Figuring out the right oil to use for optimum performance of your dirt bike need not be difficult.
Just like a car, different engines from different manufacturers use different oil. The key in finding the right oil is two-fold. First, do you ride a 2-stroke or 4-stroke dirt bike? There is a big difference here not only in oil but in what you do with the oil. (Check out our 2-Stroke and 4-Stroke exhaust guides.)
Two-stroke oil is used in crankcase compression two-stroke engines. The four-stroke engine utilizes a closed crankcase. The crankcase in the two-stroke engine is used as part of the induction tract. Therefore, in a two-stroke engine you mix your two-stroke oil with gasoline - the gasoline acting as lubrication throughout the engine.
Two-stroke oil is a bit different than 4-stroke oil in that 2-stroke engine oil does not have weight indications. Additionally, two main types of 2-stroke oil exist: injector safe and pre-mix. Most dirt bikes fall into the pre-mix category that is combined with gas.
Four-stroke oil is more like the oil used in cars but both 2-stroke and 4-stroke oil serve the same purpose - to keep the engine lubricated. Four-stroke dirt bike oil comes in a variety of weights like 10w-40, 20w-50 and so on. It is not mixed with gas.
So now what oil should you use? Easy. The second key to finding the right oil for your dirt bike is: Read your owner's manual to find what oil the manufacturer recommends for your bike.
If your manufacturer recommends 20w-50 for your 4-stroke then don't buy 10w-30 weight oil. The most common weight for dirt bikes is 10w-40. Your owner's manual also explains what ratio to mix your oil and gas for the 2-stroke engine in order to get the best performance. It can be anywhere from 1:100 to 1:8 and all in between.
Always check your owner's manual for the correct weight in oil that works best with your dirt bike. Once you know what weight oil to use, then we can recommend specific brands of oil in the manufacturer's suggested weight for your machine. We carry all the different oils your dirt bike requires to run smoothly and run efficiently without breaking down.
If you're running a 2-stroke make it easy on yourself and get a measuring cup device so you can accurately measure the oil-to-gas ratio recommended by the bike's manufacturer. Here are some recommendations for measuring cups.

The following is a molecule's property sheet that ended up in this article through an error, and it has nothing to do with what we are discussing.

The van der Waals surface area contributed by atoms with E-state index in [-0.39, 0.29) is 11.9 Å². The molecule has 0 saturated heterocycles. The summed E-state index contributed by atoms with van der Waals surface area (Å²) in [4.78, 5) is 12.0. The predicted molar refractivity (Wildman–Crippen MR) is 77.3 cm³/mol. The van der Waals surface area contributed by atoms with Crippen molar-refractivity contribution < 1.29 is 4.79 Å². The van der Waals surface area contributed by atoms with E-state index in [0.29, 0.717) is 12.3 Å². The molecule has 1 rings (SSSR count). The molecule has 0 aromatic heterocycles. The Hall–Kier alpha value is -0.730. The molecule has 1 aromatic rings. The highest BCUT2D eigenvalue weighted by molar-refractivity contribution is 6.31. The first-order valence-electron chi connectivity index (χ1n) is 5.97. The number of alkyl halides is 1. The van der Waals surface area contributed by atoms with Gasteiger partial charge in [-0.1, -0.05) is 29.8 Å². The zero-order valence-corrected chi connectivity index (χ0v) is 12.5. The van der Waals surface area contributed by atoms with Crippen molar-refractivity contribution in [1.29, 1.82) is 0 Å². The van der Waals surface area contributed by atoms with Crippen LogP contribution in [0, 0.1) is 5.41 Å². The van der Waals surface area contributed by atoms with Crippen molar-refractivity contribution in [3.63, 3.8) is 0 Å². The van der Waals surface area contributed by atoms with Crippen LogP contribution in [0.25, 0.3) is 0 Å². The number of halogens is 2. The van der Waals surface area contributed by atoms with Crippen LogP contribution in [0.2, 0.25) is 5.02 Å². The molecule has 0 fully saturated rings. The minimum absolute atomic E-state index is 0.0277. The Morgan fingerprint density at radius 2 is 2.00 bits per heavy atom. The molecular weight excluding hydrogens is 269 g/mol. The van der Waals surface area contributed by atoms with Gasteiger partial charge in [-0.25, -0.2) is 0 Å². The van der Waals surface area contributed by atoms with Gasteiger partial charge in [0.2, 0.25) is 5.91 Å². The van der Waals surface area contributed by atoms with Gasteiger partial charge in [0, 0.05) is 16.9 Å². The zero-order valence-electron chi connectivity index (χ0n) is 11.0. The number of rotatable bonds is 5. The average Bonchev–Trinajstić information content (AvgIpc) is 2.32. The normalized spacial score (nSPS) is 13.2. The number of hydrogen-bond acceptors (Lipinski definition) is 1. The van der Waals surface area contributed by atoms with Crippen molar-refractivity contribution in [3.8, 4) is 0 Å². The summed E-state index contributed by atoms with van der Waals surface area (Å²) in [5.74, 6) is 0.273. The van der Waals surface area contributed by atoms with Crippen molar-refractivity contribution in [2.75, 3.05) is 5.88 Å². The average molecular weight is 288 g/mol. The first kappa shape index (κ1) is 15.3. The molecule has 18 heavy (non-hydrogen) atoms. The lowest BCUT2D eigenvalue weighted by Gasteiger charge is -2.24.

Now for the oil.
2-stroke Oil Recommendations
4-stroke Oil Recommendations
Dirt Bike Gear Oil
If you've perused the aisles of an auto parts store or scanned our Dirt Bike Oils, Fluids & Lubrication page you may notice some oil with a viscosity weight of something like 80w-85. You'd never put that in your engine but it's exactly what you'll use in your transmission. Gear oil or transmission oil requires a higher viscosity to protect those vital parts from break-down and to cool off your clutch. A word to the wise: Don't use car transmission oil - it causes clutch failure in your dirt bike.
Again, the best gear oil for your dirt bike is found in the owner's manual.
Gear Oil Recommendations
Dirt Bike Air Filter Oil
For those new to the world of dirt bikes adding oil to your air filter may be a head-scratcher. You don't use regular engine oil for your air filter (though in a pinch you can with mixed results) instead you use air filter oil. A coat of air filter oil applied to your air filter, which is then allowed to dry, traps more dirt, debris and other engine damaging contaminants than without it.
Air filter oil serves to preserve the life of your engine by keeping the engine oil cleaner. You may also save money in the long run by needing less frequent oil changes. Air filter oil is something typically not a recommendation by the manufacturer in the owner's manual so we can definitely weigh in on as far as which air filter oil historically produces the best results.
Air Filter Oil Recommendations
Remember to always consult with the owner's manual for your dirt bike to determine the best oil for optimum performance and durability. Some owners never sway from a specific brand but they use the weight recommended by the manufacturer.
Semi-synthetic and full synthetic oils protect today's modern engines that run harder. Synthenic oils are cleaner and last longer then conventional petroleum based oil. Newer engines may require only the use of semi-synthetic or full synthetic oil, again, your owner's manual provides direction on this.
For older engines synthetic oils work, however, engines fed on a 100 percent diet of petroleum-based oil for the last 15 years, you may start to see oil leaks after using synthetic oil. This occurs when the synthetic oil cleans the sludge off the engine seals thus exposing cracks in the seals.
Written By: AndrewT